Why we Hate AI Companions

Games have a long history of pairing the player character with a companion, to vastly varying reactions. There is a long history of much maligned “escort quests” where the fail state of a mission, quest, or level is the death of an AI companion that the player has to work around trying to keep alive. In many RPGs companions are a part of the customization of the game, in Skyrim or Fallout, the companion you choose to accompany you, and the way that you interact with them is an essential part of the game. Sometimes AI companions can be entertaining, sometimes annoying, and occasionally, endearing. In combat heavy games, such as Bioshock Infinite and the new God of War, the only way to make these characters endearing rather than annoying was to make them immortal. Neither Kratos’s son nor Booker’s ward, Emily, can be injured in normal, unscripted combat. Although of course this makes the games slightly less realistic, it also helps to preserve the emotional bond between the player and these AI controlled characters. Inevitably, if they were allowed to take part in combat, they would occasionally be killed and either need reviving, which feels like an arbitrary punishment when you had little part in their death, or they would take actions against your wishes, frustrating your ability to plan out combat in predictable ways.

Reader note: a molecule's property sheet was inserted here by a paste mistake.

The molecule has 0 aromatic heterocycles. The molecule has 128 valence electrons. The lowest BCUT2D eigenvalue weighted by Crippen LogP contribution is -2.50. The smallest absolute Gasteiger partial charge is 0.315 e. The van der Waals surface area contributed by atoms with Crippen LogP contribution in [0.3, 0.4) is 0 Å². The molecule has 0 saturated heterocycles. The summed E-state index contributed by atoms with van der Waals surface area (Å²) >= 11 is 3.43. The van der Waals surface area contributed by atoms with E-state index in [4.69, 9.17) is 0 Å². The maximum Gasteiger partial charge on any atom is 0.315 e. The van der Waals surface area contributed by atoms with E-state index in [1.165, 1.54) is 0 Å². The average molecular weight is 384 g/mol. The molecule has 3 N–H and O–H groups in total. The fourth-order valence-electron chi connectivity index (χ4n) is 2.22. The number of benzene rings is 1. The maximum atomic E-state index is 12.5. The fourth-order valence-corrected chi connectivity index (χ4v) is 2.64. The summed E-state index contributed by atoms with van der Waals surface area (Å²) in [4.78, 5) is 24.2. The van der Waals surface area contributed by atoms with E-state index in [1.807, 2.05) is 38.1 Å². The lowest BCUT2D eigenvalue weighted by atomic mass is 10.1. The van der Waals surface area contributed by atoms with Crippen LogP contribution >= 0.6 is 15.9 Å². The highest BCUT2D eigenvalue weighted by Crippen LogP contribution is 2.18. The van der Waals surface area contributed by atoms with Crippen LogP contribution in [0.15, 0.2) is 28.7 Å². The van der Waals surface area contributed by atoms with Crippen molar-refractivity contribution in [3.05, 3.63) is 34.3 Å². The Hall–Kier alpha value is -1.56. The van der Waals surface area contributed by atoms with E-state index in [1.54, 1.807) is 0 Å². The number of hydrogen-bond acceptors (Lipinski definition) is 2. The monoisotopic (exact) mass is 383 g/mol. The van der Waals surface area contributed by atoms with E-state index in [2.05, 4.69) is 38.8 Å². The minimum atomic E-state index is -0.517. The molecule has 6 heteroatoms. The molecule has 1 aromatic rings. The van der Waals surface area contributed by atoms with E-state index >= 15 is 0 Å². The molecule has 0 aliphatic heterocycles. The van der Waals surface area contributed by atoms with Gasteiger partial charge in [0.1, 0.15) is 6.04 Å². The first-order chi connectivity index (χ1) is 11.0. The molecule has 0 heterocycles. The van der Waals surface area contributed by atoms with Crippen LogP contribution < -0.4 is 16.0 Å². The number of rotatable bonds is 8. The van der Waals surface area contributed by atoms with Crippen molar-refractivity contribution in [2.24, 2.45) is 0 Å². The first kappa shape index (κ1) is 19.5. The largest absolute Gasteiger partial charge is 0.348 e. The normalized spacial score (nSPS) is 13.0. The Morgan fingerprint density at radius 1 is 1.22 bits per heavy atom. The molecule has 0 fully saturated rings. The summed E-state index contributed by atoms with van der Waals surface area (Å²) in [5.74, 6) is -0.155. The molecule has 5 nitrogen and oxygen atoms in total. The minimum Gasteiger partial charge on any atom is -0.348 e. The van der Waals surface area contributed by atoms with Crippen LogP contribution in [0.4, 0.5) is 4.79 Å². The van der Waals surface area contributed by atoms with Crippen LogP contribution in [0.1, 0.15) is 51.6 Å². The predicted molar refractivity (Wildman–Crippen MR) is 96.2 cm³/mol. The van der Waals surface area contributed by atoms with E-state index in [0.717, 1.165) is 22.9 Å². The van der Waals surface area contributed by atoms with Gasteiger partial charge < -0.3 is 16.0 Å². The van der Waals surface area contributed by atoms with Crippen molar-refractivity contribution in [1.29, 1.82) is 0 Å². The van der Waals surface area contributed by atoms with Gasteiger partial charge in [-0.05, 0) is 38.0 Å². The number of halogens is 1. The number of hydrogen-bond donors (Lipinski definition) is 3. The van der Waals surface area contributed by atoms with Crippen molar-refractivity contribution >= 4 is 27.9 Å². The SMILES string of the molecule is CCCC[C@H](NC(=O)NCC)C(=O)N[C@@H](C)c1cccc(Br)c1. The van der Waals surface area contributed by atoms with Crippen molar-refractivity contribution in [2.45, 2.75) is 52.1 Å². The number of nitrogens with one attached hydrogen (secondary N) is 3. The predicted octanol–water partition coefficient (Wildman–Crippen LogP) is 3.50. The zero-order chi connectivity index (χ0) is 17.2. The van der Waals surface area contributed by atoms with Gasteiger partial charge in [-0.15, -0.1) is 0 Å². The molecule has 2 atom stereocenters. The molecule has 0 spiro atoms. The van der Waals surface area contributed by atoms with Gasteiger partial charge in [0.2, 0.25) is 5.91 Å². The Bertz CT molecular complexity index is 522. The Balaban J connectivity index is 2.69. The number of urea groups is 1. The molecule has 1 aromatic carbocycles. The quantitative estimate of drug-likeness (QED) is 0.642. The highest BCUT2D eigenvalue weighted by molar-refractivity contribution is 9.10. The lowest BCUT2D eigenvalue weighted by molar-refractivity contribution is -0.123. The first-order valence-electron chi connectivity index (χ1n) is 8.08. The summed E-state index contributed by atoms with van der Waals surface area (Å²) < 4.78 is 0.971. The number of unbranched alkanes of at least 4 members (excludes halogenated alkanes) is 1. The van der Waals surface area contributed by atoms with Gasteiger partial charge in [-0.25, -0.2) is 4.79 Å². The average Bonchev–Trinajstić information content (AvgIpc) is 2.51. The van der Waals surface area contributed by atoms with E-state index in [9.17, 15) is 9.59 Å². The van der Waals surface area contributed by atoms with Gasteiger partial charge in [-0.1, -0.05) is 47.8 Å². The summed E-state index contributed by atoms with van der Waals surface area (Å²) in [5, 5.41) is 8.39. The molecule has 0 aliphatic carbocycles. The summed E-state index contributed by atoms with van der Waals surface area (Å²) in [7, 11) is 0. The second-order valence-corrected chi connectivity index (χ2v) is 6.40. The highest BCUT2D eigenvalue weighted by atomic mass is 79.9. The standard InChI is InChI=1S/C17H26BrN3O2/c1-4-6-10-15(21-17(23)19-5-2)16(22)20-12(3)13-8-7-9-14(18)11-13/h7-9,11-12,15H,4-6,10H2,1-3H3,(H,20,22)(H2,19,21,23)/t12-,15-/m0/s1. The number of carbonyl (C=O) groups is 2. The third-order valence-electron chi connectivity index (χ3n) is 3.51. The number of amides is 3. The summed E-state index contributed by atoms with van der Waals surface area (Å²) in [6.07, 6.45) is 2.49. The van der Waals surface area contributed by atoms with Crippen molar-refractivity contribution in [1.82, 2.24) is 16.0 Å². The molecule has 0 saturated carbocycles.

I think the fundamental difficulty with these AI is that, regardless of their stats in combat, they are unable to communicate with the player or plan ahead, and in modern times, still get stuck on geometry frighteningly often. If AIs are made that improve on these flaws, able to communicate, plan, and walk around rocks, perhaps the crutch of immortal main characters will be able to retire, while still allowing for interesting characters.

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